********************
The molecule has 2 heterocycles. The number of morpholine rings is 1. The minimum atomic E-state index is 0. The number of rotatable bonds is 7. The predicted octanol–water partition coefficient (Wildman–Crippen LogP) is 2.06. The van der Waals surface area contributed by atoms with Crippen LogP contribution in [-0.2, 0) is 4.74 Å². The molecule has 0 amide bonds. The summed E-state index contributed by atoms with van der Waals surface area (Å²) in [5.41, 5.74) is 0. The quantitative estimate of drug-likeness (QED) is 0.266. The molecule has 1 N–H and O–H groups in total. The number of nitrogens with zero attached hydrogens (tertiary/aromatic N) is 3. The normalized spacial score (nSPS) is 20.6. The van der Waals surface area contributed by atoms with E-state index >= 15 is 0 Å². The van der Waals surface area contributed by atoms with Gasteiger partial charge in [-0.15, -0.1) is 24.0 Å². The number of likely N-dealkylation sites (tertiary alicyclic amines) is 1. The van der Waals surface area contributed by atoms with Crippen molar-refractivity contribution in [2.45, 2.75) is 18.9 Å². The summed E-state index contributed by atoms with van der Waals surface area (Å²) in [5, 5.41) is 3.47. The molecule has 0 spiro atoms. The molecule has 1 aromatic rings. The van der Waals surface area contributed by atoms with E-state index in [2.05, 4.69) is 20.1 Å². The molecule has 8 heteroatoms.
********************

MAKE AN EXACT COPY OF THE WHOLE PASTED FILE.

The molecule has 2 heterocycles. The number of morpholine rings is 1. The minimum atomic E-state index is 0. The number of rotatable bonds is 7. The predicted octanol–water partition coefficient (Wildman–Crippen LogP) is 2.06. The van der Waals surface area contributed by atoms with Crippen LogP contribution in [-0.2, 0) is 4.74 Å². The molecule has 0 amide bonds. The summed E-state index contributed by atoms with van der Waals surface area (Å²) in [5.41, 5.74) is 0. The quantitative estimate of drug-likeness (QED) is 0.266. The molecule has 1 N–H and O–H groups in total. The number of nitrogens with zero attached hydrogens (tertiary/aromatic N) is 3. The normalized spacial score (nSPS) is 20.6. The van der Waals surface area contributed by atoms with E-state index >= 15 is 0 Å². The van der Waals surface area contributed by atoms with Gasteiger partial charge in [-0.15, -0.1) is 24.0 Å². The number of likely N-dealkylation sites (tertiary alicyclic amines) is 1. The van der Waals surface area contributed by atoms with Crippen molar-refractivity contribution in [2.45, 2.75) is 18.9 Å². The summed E-state index contributed by atoms with van der Waals surface area (Å²) in [5, 5.41) is 3.47. The molecule has 0 spiro atoms. The molecule has 1 aromatic rings. The van der Waals surface area contributed by atoms with E-state index in [2.05, 4.69) is 20.1 Å². The molecule has 8 heteroatoms.